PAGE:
Kami-fusen (紙風船), or paper balloons, are a very colorful and playful part of Japanese traditional arts and crafts. They were supposedly born in the 1890's as an affordable alternative to rubber balloons and other toys, when the wives of fishermen made them for their children. They soon ballooned in popularity (forgive me) and became popular as toys, decoration, and even advertisement. Easily inflatable, children would blow the kami-fusen up and then bat them around as long as possible to keep them afloat. Seen as a whimsical reminder of the "good 'ol" Showa days, it should come as no surprise that a graduate of an Art University in Kyoto (perhaps Japan's traditional mecca), is tapping into nostalgia to make some beautiful animal-themed paper balloons.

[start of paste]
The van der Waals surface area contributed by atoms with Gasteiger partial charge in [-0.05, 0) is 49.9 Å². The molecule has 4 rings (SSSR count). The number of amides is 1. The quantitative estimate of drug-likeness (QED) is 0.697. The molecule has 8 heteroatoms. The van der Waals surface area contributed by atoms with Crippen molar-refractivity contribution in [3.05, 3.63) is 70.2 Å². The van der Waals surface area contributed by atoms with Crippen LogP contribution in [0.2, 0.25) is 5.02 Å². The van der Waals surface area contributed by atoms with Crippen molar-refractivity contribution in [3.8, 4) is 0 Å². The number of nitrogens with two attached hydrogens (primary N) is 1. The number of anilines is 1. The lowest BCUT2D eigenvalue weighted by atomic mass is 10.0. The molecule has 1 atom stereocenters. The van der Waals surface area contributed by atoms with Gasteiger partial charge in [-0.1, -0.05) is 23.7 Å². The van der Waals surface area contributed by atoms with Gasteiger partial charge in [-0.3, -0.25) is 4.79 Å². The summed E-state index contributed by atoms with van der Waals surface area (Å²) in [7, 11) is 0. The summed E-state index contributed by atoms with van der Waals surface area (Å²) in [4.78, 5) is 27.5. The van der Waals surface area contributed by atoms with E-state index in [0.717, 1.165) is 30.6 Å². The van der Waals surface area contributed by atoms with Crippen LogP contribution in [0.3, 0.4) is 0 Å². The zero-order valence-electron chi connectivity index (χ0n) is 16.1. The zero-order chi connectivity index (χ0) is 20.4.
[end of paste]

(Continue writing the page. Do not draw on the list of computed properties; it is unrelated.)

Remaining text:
Masuda Yutaro's gallery consists of crafts made from traditional Japanese paper, keeping in with the spirit of Kyoto, but his kami-fusen collection features some charming animal-motif paper balloons.

This classic goldfish design, a motif that decorates artwork and clothing throughout Japanese history, comes in different colors and make for a beautiful decorative piece.

Adding in a little comical but adorable touch is a kami-fusen modeled after a puffer fish. Considered a Japanese delicacy, the fish is a natural fit to the inflatable nature of kami-fusen.

A sparrow model of the kami-fusen seems at home breezing through the air as an outdoor decoration, and can shrink in size depending on its inflation level.

Masuda's kami-fusen can be purchased at his Minne site, unfortunately it only seems to ship domestically within Japan.

By - grape Japan editorial staff.